Date: 2018–03
  4. By: Jin Hyuk Choi; Kasper Larsen; Duane J. Seppi
    Abstract: This paper presents a continuous-time equilibrium model of liquidity provision in a market with multiple strategic investors with intraday trading targets. We show analytically that there are infinitely many Nash equilibria. We solve for the welfare-maximizing equilibrium and the competitive equilibrium, and we illustrate that these equilibria are different. The model is easily computed numerically, and we provide a number of numerical illustrations.
    Date: 2018–03
  5. By: Koichiro Kamada (Deputy Director-General, Institute for Monetary and Economic Studies, Bank of Japan (E-mail:; Tetsuo Kurosaki (Director and Senior Economist, Institute for Monetary and Economic Studies, Bank of Japan (E-mail:; Ko Miura (Research and Statistics Department, Bank of Japan (currently, University of Wisconsin-Madison)); Tetsuya Yamada (Director and Senior Economist, Institute for Monetary and Economic Studies (currently, Financial System and Bank Examination Department), Bank of Japan, (E-mail:
    Abstract: We present a theoretical model to explain how financial traders incorporate public and private information into security prices. We explain that the model enables us to simultaneously identify when public information caused surprises and how large an impact it had on the market. By applying the model to the tick-by-tick data on Japanese government bond futures prices, we show that the Bank of Japan fs introduction of quantitative and qualitative monetary easing was one of the most surprising episodes during the period from 2005 to 2016. We also show that the sensitivity to the Bank fs announcements has strengthened since the introduction of the negative interest rate policy, whereas the sensitivity to economic indicators and surveys has weakened substantially.
    Keywords: Central bank announcements, Government bond futures, Herding behavior, Information efficiency, Market microstructure
    JEL: C14 D40 D83 E58 G12 G14
    Date: 2018–03
  6. By: Xiaofei Lu; Frédéric Abergel (FiQuant - Chaire de finance quantitative - Ecole Centrale Paris)
    Abstract: High-dimensional Hawkes processes with exponential kernels are used to describe limit order books in order-driven financial markets. The dependencies between orders of various types are carefully studied and modelled, based on a thorough empirical analysis. The observation of inhibition effects is particularly interesting, and leads us to the use of non-linear Hawkes processes. A specific attention is devoted to the calibration problem, in order to account for the high dimensionality of the problem and the very poor convexity properties of the MLE. Our analyses show a good agreement between the statistical properties of order book data and those of the model.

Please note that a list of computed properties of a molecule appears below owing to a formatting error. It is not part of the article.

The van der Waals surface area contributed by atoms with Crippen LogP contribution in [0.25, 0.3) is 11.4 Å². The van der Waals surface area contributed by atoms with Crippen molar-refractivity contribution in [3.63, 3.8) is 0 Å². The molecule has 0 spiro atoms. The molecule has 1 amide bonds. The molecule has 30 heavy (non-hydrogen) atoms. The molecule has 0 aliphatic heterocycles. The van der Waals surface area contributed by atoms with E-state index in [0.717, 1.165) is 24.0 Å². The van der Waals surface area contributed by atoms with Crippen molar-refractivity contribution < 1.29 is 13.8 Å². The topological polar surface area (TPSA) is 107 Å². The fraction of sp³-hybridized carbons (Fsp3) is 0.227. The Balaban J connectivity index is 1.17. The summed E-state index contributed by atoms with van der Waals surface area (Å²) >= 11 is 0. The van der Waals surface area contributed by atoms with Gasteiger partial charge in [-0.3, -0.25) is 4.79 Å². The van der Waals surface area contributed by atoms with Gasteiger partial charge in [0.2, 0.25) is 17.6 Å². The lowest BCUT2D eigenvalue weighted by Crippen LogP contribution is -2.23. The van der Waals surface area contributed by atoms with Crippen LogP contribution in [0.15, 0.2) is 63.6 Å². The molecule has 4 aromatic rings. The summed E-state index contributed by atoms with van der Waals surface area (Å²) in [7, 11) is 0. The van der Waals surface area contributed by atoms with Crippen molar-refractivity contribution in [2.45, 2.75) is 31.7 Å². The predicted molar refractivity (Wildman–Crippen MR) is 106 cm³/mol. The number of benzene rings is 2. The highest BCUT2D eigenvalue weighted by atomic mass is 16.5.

Keywords: non-convex optimization ,Hawkes processes,limit order books,high frequency data
    Date: 2018–01–08
  7. By: Kevin Primicerio; Damien Challet
    Abstract: Using more than 6.7 billions of trades, we explore how the tick-by-tick dynamics of limit order books depends on the aggregate actions of large investment funds on a much larger (quarterly) timescale. In particular, we find that the well-established long memory of market order signs is markedly weaker when large investment funds trade either in a directional way and even weaker when their aggregate participation ratio is large. Conversely, we investigate to what respect a weaker memory of market order signs predicts that an asset is being actively traded by large funds. Theoretical arguments suggest two simple mechanisms that contribute to the observed effect: a larger number of active meta-orders and a modification of the distribution of size of meta-orders. Empirical evidence suggests that the number of active meta-orders is the most important contributor to the loss of market order sign memory.
    Date: 2018–03
  8. By: Tzuo Hann Law (Boston College); Dongho Song (Boston College); Amir Yaron (University of Pennsylvania)
    Abstract: Using intraday stock returns around macroeconomic news announcements (MNAs), we find strong evidence of persistent, cyclical variation in the stock market's response to MNA surprises. The response is particularly strong coming out of recessions and is gradually attenuated as the economy expands. We show that this cyclical pattern can be explained by a regime-switching model. In the model, we find that the direction and shape of the market's response reflect the evolution of beliefs about the state of the economy and monetary policy. The risk of an interest rate hike can entirely mitigate (and even reverse) the effect of positive MNA surprises on returns. This mechanism is consistent with the data -- positive MNA surprises coincide with negative stock market returns when there is substantial uncertainty over monetary policy.
    Date: 2017